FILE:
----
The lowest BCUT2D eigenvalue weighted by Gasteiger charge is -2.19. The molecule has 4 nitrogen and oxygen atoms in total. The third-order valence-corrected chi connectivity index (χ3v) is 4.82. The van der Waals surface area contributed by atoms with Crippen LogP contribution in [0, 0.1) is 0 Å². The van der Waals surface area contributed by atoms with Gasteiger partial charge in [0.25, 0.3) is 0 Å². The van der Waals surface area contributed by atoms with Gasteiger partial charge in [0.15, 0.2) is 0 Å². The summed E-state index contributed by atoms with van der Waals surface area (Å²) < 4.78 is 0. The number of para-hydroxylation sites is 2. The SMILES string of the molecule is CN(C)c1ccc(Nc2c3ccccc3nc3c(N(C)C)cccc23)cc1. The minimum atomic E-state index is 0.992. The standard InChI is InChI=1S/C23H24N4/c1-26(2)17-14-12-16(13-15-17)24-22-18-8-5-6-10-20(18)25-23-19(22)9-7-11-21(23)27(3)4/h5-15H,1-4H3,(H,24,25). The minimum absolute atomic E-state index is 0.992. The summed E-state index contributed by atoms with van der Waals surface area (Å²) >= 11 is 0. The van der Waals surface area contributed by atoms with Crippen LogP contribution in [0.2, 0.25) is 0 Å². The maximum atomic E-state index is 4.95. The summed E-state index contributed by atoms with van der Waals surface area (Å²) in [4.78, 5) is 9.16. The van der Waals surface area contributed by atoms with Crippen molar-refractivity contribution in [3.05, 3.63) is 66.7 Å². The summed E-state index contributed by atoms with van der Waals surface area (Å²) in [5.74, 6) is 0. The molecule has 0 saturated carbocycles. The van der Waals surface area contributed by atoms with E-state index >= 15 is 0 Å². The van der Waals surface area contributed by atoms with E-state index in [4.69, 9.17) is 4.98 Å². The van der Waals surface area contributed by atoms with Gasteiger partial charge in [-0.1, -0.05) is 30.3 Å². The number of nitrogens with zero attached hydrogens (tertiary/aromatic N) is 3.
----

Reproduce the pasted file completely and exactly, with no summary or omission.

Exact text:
The lowest BCUT2D eigenvalue weighted by Gasteiger charge is -2.19. The molecule has 4 nitrogen and oxygen atoms in total. The third-order valence-corrected chi connectivity index (χ3v) is 4.82. The van der Waals surface area contributed by atoms with Crippen LogP contribution in [0, 0.1) is 0 Å². The van der Waals surface area contributed by atoms with Gasteiger partial charge in [0.25, 0.3) is 0 Å². The van der Waals surface area contributed by atoms with Gasteiger partial charge in [0.15, 0.2) is 0 Å². The summed E-state index contributed by atoms with van der Waals surface area (Å²) < 4.78 is 0. The number of para-hydroxylation sites is 2. The SMILES string of the molecule is CN(C)c1ccc(Nc2c3ccccc3nc3c(N(C)C)cccc23)cc1. The minimum atomic E-state index is 0.992. The standard InChI is InChI=1S/C23H24N4/c1-26(2)17-14-12-16(13-15-17)24-22-18-8-5-6-10-20(18)25-23-19(22)9-7-11-21(23)27(3)4/h5-15H,1-4H3,(H,24,25). The minimum absolute atomic E-state index is 0.992. The summed E-state index contributed by atoms with van der Waals surface area (Å²) >= 11 is 0. The van der Waals surface area contributed by atoms with Crippen LogP contribution in [0.2, 0.25) is 0 Å². The maximum atomic E-state index is 4.95. The summed E-state index contributed by atoms with van der Waals surface area (Å²) in [4.78, 5) is 9.16. The van der Waals surface area contributed by atoms with Crippen molar-refractivity contribution in [3.05, 3.63) is 66.7 Å². The summed E-state index contributed by atoms with van der Waals surface area (Å²) in [5.74, 6) is 0. The molecule has 0 saturated carbocycles. The van der Waals surface area contributed by atoms with E-state index >= 15 is 0 Å². The van der Waals surface area contributed by atoms with E-state index in [4.69, 9.17) is 4.98 Å². The van der Waals surface area contributed by atoms with Gasteiger partial charge in [-0.1, -0.05) is 30.3 Å². The number of nitrogens with zero attached hydrogens (tertiary/aromatic N) is 3.